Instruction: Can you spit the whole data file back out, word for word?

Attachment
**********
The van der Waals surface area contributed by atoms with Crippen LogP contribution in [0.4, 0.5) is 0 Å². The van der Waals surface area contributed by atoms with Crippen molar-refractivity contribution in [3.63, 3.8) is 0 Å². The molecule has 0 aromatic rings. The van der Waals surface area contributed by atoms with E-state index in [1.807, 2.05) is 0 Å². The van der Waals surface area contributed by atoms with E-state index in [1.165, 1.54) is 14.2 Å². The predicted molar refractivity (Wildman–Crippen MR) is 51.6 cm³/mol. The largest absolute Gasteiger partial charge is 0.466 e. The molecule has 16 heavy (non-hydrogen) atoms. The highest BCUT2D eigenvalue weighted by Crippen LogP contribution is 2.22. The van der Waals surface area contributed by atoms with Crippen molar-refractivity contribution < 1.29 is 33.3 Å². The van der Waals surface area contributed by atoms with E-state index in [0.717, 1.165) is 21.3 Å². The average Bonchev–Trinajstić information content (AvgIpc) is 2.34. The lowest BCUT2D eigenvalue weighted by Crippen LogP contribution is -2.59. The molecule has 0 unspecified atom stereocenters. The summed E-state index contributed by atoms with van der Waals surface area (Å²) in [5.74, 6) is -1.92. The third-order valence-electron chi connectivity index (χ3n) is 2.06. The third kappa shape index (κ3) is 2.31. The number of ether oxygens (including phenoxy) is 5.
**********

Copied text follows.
The van der Waals surface area contributed by atoms with Crippen LogP contribution in [0.4, 0.5) is 0 Å². The van der Waals surface area contributed by atoms with Crippen molar-refractivity contribution in [3.63, 3.8) is 0 Å². The molecule has 0 aromatic rings. The van der Waals surface area contributed by atoms with E-state index in [1.807, 2.05) is 0 Å². The van der Waals surface area contributed by atoms with E-state index in [1.165, 1.54) is 14.2 Å². The predicted molar refractivity (Wildman–Crippen MR) is 51.6 cm³/mol. The largest absolute Gasteiger partial charge is 0.466 e. The molecule has 16 heavy (non-hydrogen) atoms. The highest BCUT2D eigenvalue weighted by Crippen LogP contribution is 2.22. The van der Waals surface area contributed by atoms with Crippen molar-refractivity contribution < 1.29 is 33.3 Å². The van der Waals surface area contributed by atoms with E-state index in [0.717, 1.165) is 21.3 Å². The average Bonchev–Trinajstić information content (AvgIpc) is 2.34. The lowest BCUT2D eigenvalue weighted by Crippen LogP contribution is -2.59. The molecule has 0 unspecified atom stereocenters. The summed E-state index contributed by atoms with van der Waals surface area (Å²) in [5.74, 6) is -1.92. The third-order valence-electron chi connectivity index (χ3n) is 2.06. The third kappa shape index (κ3) is 2.31. The number of ether oxygens (including phenoxy) is 5.